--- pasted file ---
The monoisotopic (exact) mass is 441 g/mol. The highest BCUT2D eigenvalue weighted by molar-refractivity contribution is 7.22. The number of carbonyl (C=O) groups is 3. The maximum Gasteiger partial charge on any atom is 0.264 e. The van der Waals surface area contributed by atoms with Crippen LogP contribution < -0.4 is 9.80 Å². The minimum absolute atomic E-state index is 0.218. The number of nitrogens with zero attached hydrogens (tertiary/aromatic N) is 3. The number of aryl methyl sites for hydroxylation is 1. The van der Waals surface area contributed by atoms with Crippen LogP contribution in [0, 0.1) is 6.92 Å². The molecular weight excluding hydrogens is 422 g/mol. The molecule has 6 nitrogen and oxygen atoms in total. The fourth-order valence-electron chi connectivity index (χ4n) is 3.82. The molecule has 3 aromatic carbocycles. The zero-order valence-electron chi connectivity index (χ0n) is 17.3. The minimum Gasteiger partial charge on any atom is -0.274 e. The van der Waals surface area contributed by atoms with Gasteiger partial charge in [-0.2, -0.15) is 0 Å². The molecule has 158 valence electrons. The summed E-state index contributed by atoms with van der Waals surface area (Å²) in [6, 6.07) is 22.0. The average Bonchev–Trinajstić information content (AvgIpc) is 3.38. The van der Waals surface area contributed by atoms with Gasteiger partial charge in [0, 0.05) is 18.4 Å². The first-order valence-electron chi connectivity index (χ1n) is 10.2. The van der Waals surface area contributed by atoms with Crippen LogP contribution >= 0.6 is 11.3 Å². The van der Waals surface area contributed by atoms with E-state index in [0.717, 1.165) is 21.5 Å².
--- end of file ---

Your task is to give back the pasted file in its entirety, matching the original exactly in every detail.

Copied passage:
The monoisotopic (exact) mass is 441 g/mol. The highest BCUT2D eigenvalue weighted by molar-refractivity contribution is 7.22. The number of carbonyl (C=O) groups is 3. The maximum Gasteiger partial charge on any atom is 0.264 e. The van der Waals surface area contributed by atoms with Crippen LogP contribution < -0.4 is 9.80 Å². The minimum absolute atomic E-state index is 0.218. The number of nitrogens with zero attached hydrogens (tertiary/aromatic N) is 3. The number of aryl methyl sites for hydroxylation is 1. The van der Waals surface area contributed by atoms with Crippen LogP contribution in [0, 0.1) is 6.92 Å². The molecular weight excluding hydrogens is 422 g/mol. The molecule has 6 nitrogen and oxygen atoms in total. The fourth-order valence-electron chi connectivity index (χ4n) is 3.82. The molecule has 3 aromatic carbocycles. The zero-order valence-electron chi connectivity index (χ0n) is 17.3. The minimum Gasteiger partial charge on any atom is -0.274 e. The van der Waals surface area contributed by atoms with Gasteiger partial charge in [-0.2, -0.15) is 0 Å². The molecule has 158 valence electrons. The summed E-state index contributed by atoms with van der Waals surface area (Å²) in [6, 6.07) is 22.0. The average Bonchev–Trinajstić information content (AvgIpc) is 3.38. The van der Waals surface area contributed by atoms with Gasteiger partial charge in [0, 0.05) is 18.4 Å². The first-order valence-electron chi connectivity index (χ1n) is 10.2. The van der Waals surface area contributed by atoms with Crippen LogP contribution >= 0.6 is 11.3 Å². The van der Waals surface area contributed by atoms with E-state index in [0.717, 1.165) is 21.5 Å².